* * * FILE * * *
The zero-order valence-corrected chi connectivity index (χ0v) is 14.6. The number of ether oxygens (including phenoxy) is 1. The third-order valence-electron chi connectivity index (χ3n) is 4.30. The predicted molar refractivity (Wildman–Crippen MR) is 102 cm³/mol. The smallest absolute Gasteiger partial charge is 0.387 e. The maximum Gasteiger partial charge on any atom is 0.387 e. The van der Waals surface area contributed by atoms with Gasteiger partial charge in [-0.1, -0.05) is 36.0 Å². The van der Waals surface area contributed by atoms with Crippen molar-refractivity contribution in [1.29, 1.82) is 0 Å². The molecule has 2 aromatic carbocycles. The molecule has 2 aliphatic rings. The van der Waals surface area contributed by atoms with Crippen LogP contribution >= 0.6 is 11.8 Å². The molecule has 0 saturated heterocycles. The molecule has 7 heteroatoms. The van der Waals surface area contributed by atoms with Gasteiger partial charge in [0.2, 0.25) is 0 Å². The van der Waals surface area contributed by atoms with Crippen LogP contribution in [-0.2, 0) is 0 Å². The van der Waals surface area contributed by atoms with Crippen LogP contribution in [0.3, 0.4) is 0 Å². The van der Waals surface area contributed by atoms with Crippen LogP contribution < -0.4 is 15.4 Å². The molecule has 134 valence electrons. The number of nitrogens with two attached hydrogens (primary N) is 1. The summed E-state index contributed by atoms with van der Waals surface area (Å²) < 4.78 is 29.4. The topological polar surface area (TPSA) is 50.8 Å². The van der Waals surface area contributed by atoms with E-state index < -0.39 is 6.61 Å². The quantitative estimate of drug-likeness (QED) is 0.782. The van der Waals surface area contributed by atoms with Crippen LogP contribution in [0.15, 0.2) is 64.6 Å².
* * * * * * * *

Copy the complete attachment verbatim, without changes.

The zero-order valence-corrected chi connectivity index (χ0v) is 14.6. The number of ether oxygens (including phenoxy) is 1. The third-order valence-electron chi connectivity index (χ3n) is 4.30. The predicted molar refractivity (Wildman–Crippen MR) is 102 cm³/mol. The smallest absolute Gasteiger partial charge is 0.387 e. The maximum Gasteiger partial charge on any atom is 0.387 e. The van der Waals surface area contributed by atoms with Gasteiger partial charge in [-0.1, -0.05) is 36.0 Å². The van der Waals surface area contributed by atoms with Crippen molar-refractivity contribution in [1.29, 1.82) is 0 Å². The molecule has 2 aromatic carbocycles. The molecule has 2 aliphatic rings. The van der Waals surface area contributed by atoms with Crippen LogP contribution >= 0.6 is 11.8 Å². The molecule has 0 saturated heterocycles. The molecule has 7 heteroatoms. The van der Waals surface area contributed by atoms with Gasteiger partial charge in [0.2, 0.25) is 0 Å². The van der Waals surface area contributed by atoms with Crippen LogP contribution in [-0.2, 0) is 0 Å². The van der Waals surface area contributed by atoms with Crippen LogP contribution in [0.3, 0.4) is 0 Å². The van der Waals surface area contributed by atoms with Crippen LogP contribution < -0.4 is 15.4 Å². The molecule has 134 valence electrons. The number of nitrogens with two attached hydrogens (primary N) is 1. The summed E-state index contributed by atoms with van der Waals surface area (Å²) < 4.78 is 29.4. The topological polar surface area (TPSA) is 50.8 Å². The van der Waals surface area contributed by atoms with E-state index < -0.39 is 6.61 Å². The quantitative estimate of drug-likeness (QED) is 0.782. The van der Waals surface area contributed by atoms with Crippen LogP contribution in [0.15, 0.2) is 64.6 Å².